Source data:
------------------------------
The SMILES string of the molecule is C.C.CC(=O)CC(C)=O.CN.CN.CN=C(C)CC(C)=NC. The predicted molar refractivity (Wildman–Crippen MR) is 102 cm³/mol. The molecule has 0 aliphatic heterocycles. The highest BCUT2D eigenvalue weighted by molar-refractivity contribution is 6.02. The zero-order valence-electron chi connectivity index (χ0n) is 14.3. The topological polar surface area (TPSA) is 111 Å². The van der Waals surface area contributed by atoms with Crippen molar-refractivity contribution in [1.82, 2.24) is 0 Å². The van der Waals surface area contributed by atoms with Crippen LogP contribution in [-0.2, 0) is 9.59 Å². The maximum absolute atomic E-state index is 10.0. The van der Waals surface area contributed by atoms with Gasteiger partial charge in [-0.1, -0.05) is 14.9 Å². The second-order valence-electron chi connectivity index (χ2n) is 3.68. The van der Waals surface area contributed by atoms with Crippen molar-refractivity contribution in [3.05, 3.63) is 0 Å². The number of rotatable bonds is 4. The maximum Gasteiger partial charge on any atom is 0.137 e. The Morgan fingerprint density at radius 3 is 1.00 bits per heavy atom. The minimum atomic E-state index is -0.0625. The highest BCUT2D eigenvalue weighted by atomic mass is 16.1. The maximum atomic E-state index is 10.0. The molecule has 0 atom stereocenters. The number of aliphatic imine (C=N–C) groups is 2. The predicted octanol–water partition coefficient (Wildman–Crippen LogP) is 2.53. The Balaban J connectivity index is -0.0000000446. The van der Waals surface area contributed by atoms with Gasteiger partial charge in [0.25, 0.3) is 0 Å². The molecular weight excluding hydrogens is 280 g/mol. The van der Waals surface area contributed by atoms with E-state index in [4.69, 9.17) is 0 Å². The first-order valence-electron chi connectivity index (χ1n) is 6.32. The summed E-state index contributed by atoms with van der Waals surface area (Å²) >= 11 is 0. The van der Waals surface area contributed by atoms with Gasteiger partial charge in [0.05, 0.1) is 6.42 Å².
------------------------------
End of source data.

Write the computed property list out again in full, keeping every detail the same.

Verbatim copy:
The SMILES string of the molecule is C.C.CC(=O)CC(C)=O.CN.CN.CN=C(C)CC(C)=NC. The predicted molar refractivity (Wildman–Crippen MR) is 102 cm³/mol. The molecule has 0 aliphatic heterocycles. The highest BCUT2D eigenvalue weighted by molar-refractivity contribution is 6.02. The zero-order valence-electron chi connectivity index (χ0n) is 14.3. The topological polar surface area (TPSA) is 111 Å². The van der Waals surface area contributed by atoms with Crippen molar-refractivity contribution in [1.82, 2.24) is 0 Å². The van der Waals surface area contributed by atoms with Crippen LogP contribution in [-0.2, 0) is 9.59 Å². The maximum absolute atomic E-state index is 10.0. The van der Waals surface area contributed by atoms with Gasteiger partial charge in [-0.1, -0.05) is 14.9 Å². The second-order valence-electron chi connectivity index (χ2n) is 3.68. The van der Waals surface area contributed by atoms with Crippen molar-refractivity contribution in [3.05, 3.63) is 0 Å². The number of rotatable bonds is 4. The maximum Gasteiger partial charge on any atom is 0.137 e. The Morgan fingerprint density at radius 3 is 1.00 bits per heavy atom. The minimum atomic E-state index is -0.0625. The highest BCUT2D eigenvalue weighted by atomic mass is 16.1. The maximum atomic E-state index is 10.0. The molecule has 0 atom stereocenters. The number of aliphatic imine (C=N–C) groups is 2. The predicted octanol–water partition coefficient (Wildman–Crippen LogP) is 2.53. The Balaban J connectivity index is -0.0000000446. The van der Waals surface area contributed by atoms with Gasteiger partial charge in [0.25, 0.3) is 0 Å². The molecular weight excluding hydrogens is 280 g/mol. The van der Waals surface area contributed by atoms with E-state index in [4.69, 9.17) is 0 Å². The first-order valence-electron chi connectivity index (χ1n) is 6.32. The summed E-state index contributed by atoms with van der Waals surface area (Å²) >= 11 is 0. The van der Waals surface area contributed by atoms with Gasteiger partial charge in [0.05, 0.1) is 6.42 Å².